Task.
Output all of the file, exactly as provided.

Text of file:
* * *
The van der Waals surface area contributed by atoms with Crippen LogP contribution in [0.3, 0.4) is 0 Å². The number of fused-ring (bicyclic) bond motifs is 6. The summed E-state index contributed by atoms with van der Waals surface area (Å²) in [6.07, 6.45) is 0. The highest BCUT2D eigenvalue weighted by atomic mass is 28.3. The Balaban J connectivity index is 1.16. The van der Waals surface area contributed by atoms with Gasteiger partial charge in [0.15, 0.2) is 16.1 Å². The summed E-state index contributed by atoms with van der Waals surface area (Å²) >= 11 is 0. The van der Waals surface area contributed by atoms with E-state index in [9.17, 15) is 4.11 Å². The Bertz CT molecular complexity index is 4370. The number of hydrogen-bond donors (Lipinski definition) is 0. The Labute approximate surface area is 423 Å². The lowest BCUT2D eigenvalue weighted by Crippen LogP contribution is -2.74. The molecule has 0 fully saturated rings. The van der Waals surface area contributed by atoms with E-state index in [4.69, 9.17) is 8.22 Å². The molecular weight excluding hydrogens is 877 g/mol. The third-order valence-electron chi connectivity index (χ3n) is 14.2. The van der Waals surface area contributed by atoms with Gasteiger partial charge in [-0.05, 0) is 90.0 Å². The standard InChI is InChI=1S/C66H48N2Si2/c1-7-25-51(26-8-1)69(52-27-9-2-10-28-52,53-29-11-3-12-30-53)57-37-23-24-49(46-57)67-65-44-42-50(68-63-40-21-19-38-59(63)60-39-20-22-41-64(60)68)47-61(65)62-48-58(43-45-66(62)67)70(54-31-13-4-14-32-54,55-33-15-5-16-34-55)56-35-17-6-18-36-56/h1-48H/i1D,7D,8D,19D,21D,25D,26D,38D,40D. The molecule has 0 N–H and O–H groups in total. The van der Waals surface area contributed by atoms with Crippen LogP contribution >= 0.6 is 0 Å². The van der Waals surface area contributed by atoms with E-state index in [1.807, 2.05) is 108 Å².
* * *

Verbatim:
The van der Waals surface area contributed by atoms with Crippen LogP contribution in [0.3, 0.4) is 0 Å². The number of fused-ring (bicyclic) bond motifs is 6. The summed E-state index contributed by atoms with van der Waals surface area (Å²) in [6.07, 6.45) is 0. The highest BCUT2D eigenvalue weighted by atomic mass is 28.3. The Balaban J connectivity index is 1.16. The van der Waals surface area contributed by atoms with Gasteiger partial charge in [0.15, 0.2) is 16.1 Å². The summed E-state index contributed by atoms with van der Waals surface area (Å²) >= 11 is 0. The van der Waals surface area contributed by atoms with E-state index in [9.17, 15) is 4.11 Å². The Bertz CT molecular complexity index is 4370. The number of hydrogen-bond donors (Lipinski definition) is 0. The Labute approximate surface area is 423 Å². The lowest BCUT2D eigenvalue weighted by Crippen LogP contribution is -2.74. The molecule has 0 fully saturated rings. The van der Waals surface area contributed by atoms with E-state index in [4.69, 9.17) is 8.22 Å². The molecular weight excluding hydrogens is 877 g/mol. The third-order valence-electron chi connectivity index (χ3n) is 14.2. The van der Waals surface area contributed by atoms with Gasteiger partial charge in [-0.05, 0) is 90.0 Å². The standard InChI is InChI=1S/C66H48N2Si2/c1-7-25-51(26-8-1)69(52-27-9-2-10-28-52,53-29-11-3-12-30-53)57-37-23-24-49(46-57)67-65-44-42-50(68-63-40-21-19-38-59(63)60-39-20-22-41-64(60)68)47-61(65)62-48-58(43-45-66(62)67)70(54-31-13-4-14-32-54,55-33-15-5-16-34-55)56-35-17-6-18-36-56/h1-48H/i1D,7D,8D,19D,21D,25D,26D,38D,40D. The molecule has 0 N–H and O–H groups in total. The van der Waals surface area contributed by atoms with Crippen LogP contribution >= 0.6 is 0 Å². The van der Waals surface area contributed by atoms with E-state index in [1.807, 2.05) is 108 Å².